Reports have emerged that another person may have been cured naturally of the Human Immunodeficiency Virus (HIV) without using any form of anti-retro viral drugs (ARV).

The Argentine woman who has been described as a scientific curiosity, was diagnosed with HIV in 2013, but has never shown any signs of illness from being infected with the virus. This is as traditional tests conducted on her failed to reveal evidence that the virus was alive and replicating in her body, as would have been the case, despite the presence of antibodies suggesting that she had been infected.

In a Nature report on Monday citing a report published in Annals of Internal Medicine, scientists disclosed since 2017 researchers in Argentina and in Massachusetts, United States of America have been collecting blood samples from her, meticulously scanning the DNA of more than a billion cells, in search of signs that the virus may still be hiding out in a dormant state ready to roar to life if the conditions were right but didn’t find any.

This according to the Nature report means that the woman, being referred to as the “Esperanza Patient” has apparently eradicated the deadly virus from her body without the help of drugs or a bone marrow transplant, which would make her only the second person believed to have been similarly cured of HIV. They have been described as ‘Elite Controllers.’

Earlier, a 67-year old California woman named Loreen Willenberg was found to have maintained control of the virus for nearly three decades without the use of antiretroviral drugs.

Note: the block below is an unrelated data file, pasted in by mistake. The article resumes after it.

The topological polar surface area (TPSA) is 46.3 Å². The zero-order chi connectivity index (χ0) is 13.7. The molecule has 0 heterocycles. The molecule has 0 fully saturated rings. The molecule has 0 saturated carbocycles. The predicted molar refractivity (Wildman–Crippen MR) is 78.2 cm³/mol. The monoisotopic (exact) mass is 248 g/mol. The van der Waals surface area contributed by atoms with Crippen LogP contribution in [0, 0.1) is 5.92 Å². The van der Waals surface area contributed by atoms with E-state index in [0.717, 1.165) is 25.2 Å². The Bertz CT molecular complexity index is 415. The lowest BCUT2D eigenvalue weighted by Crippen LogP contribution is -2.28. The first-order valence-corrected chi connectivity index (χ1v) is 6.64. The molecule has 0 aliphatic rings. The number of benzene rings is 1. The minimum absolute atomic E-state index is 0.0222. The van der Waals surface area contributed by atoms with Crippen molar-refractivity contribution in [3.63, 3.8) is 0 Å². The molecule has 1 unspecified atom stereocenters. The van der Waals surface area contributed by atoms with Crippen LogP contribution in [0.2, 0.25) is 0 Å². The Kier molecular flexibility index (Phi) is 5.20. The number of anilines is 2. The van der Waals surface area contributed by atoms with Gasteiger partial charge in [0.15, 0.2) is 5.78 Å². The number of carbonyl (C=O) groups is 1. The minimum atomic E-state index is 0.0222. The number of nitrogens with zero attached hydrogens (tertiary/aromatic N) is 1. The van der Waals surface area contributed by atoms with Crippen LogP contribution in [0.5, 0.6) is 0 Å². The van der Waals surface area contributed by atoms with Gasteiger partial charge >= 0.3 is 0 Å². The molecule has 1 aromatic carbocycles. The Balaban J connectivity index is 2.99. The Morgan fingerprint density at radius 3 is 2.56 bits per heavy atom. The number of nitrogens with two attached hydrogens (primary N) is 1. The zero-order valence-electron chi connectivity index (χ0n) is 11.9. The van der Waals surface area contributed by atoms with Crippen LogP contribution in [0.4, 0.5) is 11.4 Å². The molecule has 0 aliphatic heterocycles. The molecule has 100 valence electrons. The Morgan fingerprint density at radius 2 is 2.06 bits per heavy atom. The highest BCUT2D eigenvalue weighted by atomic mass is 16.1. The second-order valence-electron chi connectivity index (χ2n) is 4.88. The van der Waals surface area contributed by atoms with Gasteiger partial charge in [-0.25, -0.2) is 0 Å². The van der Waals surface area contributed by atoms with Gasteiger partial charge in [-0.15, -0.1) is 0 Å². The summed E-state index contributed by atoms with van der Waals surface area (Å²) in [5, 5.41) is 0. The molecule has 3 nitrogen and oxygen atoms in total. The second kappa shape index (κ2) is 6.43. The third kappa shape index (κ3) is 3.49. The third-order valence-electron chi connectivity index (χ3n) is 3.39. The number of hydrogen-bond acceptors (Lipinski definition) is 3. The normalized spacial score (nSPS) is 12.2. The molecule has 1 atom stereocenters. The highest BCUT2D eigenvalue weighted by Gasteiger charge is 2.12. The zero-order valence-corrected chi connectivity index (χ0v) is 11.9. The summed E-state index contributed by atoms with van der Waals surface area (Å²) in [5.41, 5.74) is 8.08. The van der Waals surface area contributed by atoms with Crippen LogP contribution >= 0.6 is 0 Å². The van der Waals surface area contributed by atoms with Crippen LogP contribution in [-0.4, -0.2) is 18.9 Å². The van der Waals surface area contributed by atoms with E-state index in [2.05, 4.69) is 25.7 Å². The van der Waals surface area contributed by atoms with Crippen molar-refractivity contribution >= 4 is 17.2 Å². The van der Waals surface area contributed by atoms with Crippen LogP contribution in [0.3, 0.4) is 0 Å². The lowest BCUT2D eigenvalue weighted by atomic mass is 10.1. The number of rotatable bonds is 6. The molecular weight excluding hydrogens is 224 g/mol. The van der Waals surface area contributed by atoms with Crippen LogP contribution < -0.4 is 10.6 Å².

Previous reports have shown that only two people have been effectively cured of HIV in history by doctors. The first is the Berlin Patient in 2009 and the second being the London Patient in 2019. On both occasions the virus was put into sustained remission with a bone marrow transplant from a donor with a rare genetic mutation that makes cells resistant to HIV invasion. Those cases proved a cure was feasible, but experts argued that transplants are expensive and dangerous, as donors were also difficult to find.

But with the current finding in the “Esperanza Patient”, scientists are looking at the possibility of extracting the components in their DNA that give them this special immunity with the hope of bottling them into therapies that could help others.

“This gives us hope that the human immune system is powerful enough to control HIV and eliminate all the functional virus,” Xu Yu, an immunologist at the Ragon Institute of MGH, MIT, and Harvard and senior author on the new report was quoted by Nature as saying.

Yu’s group is currently working on the discovery, which was previously announced at the Conference on Retroviruses and Opportunistic Infections in March with the possibility of identifying possible treatments. They are doing this alongside the Esperanza Patient’s physician, Natalia Laufer, an HIV researcher at El Instituto de Investigaciones Biomédicas en Retrovirus y SIDA in Buenos Aires who studies elite controllers. Their hope is that by combining data from their cohorts with others from around the world,  including children in South Africa whose bodies have begun to control the virus after being on HIV drugs for most of their lives, patterns of protection will begin to emerge that might one day be harnessed to produce cures.

Te Esperanza Patient was quoted as saying in an email response that she doesn’t feel special, but rather, blessed for the way the virus behaves in her body.

“Just thinking that my condition might help achieve a cure for this virus makes me feel a great responsibility and commitment to make this a reality,” she wrote.

Meanwhile, her first child is healthy and HIV-free, and she and her partner are now expecting a second, said the woman, who did not want to be named.




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